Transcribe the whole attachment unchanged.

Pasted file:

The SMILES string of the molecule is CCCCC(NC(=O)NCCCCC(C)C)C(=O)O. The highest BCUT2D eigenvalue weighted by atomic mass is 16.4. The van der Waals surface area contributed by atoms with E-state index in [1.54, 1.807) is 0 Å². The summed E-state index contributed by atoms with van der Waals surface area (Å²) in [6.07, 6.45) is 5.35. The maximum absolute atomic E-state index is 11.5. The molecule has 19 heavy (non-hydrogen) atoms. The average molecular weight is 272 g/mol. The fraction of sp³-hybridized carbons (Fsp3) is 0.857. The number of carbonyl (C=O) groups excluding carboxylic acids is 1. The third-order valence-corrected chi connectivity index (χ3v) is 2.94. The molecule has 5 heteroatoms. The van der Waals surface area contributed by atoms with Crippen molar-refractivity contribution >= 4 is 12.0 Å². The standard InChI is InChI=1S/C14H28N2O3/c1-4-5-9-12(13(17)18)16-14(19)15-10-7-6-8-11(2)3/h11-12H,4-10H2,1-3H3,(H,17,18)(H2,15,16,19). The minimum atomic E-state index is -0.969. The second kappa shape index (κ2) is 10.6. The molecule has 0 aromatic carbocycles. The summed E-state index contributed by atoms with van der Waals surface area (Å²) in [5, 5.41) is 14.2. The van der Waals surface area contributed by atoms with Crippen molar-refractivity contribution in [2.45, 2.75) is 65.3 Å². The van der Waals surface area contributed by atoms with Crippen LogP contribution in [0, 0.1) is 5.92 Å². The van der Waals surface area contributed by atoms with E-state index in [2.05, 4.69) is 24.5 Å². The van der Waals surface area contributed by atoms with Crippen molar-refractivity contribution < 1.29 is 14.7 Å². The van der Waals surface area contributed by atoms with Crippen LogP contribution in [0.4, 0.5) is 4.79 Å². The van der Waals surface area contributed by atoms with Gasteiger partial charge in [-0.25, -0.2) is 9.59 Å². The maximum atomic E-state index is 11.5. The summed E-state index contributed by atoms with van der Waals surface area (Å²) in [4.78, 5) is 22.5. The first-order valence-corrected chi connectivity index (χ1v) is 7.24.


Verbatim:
The SMILES string of the molecule is CCCCC(NC(=O)NCCCCC(C)C)C(=O)O. The highest BCUT2D eigenvalue weighted by atomic mass is 16.4. The van der Waals surface area contributed by atoms with E-state index in [1.54, 1.807) is 0 Å². The summed E-state index contributed by atoms with van der Waals surface area (Å²) in [6.07, 6.45) is 5.35. The maximum absolute atomic E-state index is 11.5. The molecule has 19 heavy (non-hydrogen) atoms. The average molecular weight is 272 g/mol. The fraction of sp³-hybridized carbons (Fsp3) is 0.857. The number of carbonyl (C=O) groups excluding carboxylic acids is 1. The third-order valence-corrected chi connectivity index (χ3v) is 2.94. The molecule has 5 heteroatoms. The van der Waals surface area contributed by atoms with Crippen molar-refractivity contribution >= 4 is 12.0 Å². The standard InChI is InChI=1S/C14H28N2O3/c1-4-5-9-12(13(17)18)16-14(19)15-10-7-6-8-11(2)3/h11-12H,4-10H2,1-3H3,(H,17,18)(H2,15,16,19). The minimum atomic E-state index is -0.969. The second kappa shape index (κ2) is 10.6. The molecule has 0 aromatic carbocycles. The summed E-state index contributed by atoms with van der Waals surface area (Å²) in [5, 5.41) is 14.2. The van der Waals surface area contributed by atoms with Crippen molar-refractivity contribution in [2.45, 2.75) is 65.3 Å². The van der Waals surface area contributed by atoms with Crippen LogP contribution in [0, 0.1) is 5.92 Å². The van der Waals surface area contributed by atoms with E-state index in [2.05, 4.69) is 24.5 Å². The van der Waals surface area contributed by atoms with Crippen molar-refractivity contribution < 1.29 is 14.7 Å². The van der Waals surface area contributed by atoms with Crippen LogP contribution in [0.4, 0.5) is 4.79 Å². The van der Waals surface area contributed by atoms with Gasteiger partial charge in [-0.25, -0.2) is 9.59 Å². The maximum atomic E-state index is 11.5. The summed E-state index contributed by atoms with van der Waals surface area (Å²) in [4.78, 5) is 22.5. The first-order valence-corrected chi connectivity index (χ1v) is 7.24.